The main event of this week’s Torah portion, Yitro – arguably the climax of the book of Exodus, if not the entire Torah – is the Revelation at Sinai. This event is directly preceded by Moses’s reunion with his family. Amidst this reunion, Yitro, Moses’s father-in-law, sees Moses at work. While Moses was sitting from morning until night listening to the people who had come to seek God (Exodus 18:13-15), Yitro said, “The thing that you do is not good. You will surely become worn out. You, as well as this people that is with you, for this matter is too hard for you, you will not be able to do it alone” (Exodus 18:17-18). Moses outlived his entire generation, it was not as if he was going to become weak in his strength to govern or adjudicate law. It seems more likely that Yitro was concerned that the people would grow tired, or worse not get timely access. I am sure we can all relate.
I know I’m not alone when I say that my patience for a dial-up internet connection–let alone snail mail!—is almost non-existent since the advent of high speed web access. In a time of instant connection and searchable information, we are simply unwilling to wait in line.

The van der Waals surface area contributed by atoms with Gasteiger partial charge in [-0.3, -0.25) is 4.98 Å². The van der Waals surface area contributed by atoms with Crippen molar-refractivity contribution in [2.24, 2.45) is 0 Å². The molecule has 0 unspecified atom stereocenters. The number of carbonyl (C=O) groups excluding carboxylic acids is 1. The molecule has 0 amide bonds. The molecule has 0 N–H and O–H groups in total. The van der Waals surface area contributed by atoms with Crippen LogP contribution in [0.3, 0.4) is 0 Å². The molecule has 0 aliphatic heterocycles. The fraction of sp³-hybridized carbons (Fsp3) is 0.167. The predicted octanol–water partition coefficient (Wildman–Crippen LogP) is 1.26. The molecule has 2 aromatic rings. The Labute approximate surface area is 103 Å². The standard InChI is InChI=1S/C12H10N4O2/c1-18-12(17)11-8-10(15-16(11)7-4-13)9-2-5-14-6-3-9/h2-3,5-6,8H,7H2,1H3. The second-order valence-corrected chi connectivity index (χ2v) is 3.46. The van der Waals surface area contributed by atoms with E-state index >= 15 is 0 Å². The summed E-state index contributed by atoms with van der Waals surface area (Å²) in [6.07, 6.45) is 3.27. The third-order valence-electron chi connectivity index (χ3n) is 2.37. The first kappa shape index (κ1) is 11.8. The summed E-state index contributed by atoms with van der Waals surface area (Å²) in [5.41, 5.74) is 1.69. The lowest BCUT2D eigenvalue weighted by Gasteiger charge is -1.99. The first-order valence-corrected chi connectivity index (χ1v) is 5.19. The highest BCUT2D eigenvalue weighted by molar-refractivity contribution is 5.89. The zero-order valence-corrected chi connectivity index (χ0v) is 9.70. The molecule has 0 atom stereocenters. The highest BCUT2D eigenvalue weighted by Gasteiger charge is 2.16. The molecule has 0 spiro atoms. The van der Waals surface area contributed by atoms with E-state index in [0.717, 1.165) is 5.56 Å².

1. How do you make your business’s tribal knowledge accessible to all (the people) on your team?
2. How do you extend that shared wisdom to your customers and evangelists? (p. 232)
His suggestion echoes Yitro’s advice for Moses. Many of us recognize that our current information-sharing system is inefficient. Much of our knowledge floats around our industry and our offices, but is never documented or discussed. For the sake of the Jewish people, we need to rethink how we share our “tribal” knowledge—our camp knowledge. We need to rethink how we communicate with our camp families, campers, staff, and alumni.
Come join in this conversation at Leaders Assembly 2010, March 14-15, where Mitch Joel will share his insights on how the Jewish camp field might utilize innovate digital marketing strategies. Just as Yitro radically changed how Moses thought about sharing Torah, Mitch Joel will guide our exploration of connecting our networks and knowledge online—call it Jewish Camp 2.0.
– Another take on the Parsha – reprinted from FJC Blog